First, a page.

Anxiety rates have been rising in recent years among children and young people, with the situation partially exacerbated by the pandemic.
Occasional feelings of anxiety are normal, even in childhood – for example, a child may feel anxious about an approaching test at school. But if the anxiety is severe, long-lasting and interferes with a child’s daily life, it is called an anxiety disorder.
Our new research has found that the consequences of anxiety disorders in young people can include mental health issues in adulthood, lower grades at school and lower earnings.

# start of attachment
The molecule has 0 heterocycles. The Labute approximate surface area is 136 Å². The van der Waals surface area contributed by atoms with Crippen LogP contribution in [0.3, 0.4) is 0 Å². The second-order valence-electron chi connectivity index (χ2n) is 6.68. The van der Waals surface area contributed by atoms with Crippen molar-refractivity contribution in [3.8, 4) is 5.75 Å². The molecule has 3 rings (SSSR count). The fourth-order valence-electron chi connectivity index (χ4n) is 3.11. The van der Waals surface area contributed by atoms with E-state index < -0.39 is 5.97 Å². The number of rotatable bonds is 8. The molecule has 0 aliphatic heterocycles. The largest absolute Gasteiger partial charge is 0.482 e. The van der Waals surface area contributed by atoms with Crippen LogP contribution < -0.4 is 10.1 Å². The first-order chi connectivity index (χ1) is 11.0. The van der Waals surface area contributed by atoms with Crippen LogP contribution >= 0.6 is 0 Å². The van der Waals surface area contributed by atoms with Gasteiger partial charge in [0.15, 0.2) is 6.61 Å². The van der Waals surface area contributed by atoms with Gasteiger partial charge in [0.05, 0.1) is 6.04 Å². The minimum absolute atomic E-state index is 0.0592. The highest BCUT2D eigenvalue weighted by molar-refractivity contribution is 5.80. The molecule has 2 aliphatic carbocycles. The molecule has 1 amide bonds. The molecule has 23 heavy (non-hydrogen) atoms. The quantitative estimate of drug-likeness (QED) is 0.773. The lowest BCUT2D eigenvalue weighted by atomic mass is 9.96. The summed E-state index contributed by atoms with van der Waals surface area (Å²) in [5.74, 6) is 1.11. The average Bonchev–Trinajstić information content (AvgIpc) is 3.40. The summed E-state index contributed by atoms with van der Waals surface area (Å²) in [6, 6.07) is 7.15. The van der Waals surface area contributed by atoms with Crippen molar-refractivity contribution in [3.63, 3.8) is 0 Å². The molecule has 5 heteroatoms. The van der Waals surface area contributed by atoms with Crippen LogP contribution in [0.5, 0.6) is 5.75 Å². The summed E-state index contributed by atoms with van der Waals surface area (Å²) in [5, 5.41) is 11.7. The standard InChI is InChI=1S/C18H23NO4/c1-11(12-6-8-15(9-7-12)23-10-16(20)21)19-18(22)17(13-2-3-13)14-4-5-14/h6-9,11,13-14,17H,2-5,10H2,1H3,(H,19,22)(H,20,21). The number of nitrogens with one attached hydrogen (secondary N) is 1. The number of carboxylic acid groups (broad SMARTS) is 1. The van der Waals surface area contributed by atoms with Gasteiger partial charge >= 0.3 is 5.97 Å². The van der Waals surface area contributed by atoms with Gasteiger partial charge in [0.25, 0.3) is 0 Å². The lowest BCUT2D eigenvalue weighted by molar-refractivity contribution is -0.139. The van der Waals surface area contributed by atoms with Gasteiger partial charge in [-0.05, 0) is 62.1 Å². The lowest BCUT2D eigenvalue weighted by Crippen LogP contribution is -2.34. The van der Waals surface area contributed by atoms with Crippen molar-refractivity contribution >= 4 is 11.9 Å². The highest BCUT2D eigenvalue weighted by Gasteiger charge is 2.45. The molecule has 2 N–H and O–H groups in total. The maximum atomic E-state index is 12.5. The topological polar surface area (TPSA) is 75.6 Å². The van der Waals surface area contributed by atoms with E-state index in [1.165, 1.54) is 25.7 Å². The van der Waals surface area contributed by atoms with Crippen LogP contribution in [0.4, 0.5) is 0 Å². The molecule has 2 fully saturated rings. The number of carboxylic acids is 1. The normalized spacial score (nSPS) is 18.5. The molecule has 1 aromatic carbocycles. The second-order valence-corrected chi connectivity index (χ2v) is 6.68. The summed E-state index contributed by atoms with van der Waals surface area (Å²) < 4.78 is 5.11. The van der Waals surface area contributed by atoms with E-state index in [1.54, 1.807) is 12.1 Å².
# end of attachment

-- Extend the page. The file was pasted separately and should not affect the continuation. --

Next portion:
But parents and doctors can find it difficult to distinguish everyday, age-appropriate fears and worries from anxiety problems that interfere with daily life.
Where families do seek support, they then struggle to access oversubscribed mental health services. Many children with anxiety disorders do not receive treatment. But our research shows that it is important for children with anxiety problems to receive timely treatment before they develop further.
Read the full story on the Conversation website co-authored by Tessa Reardon, Jack Pollard and Mara Violato from the University of Oxford.
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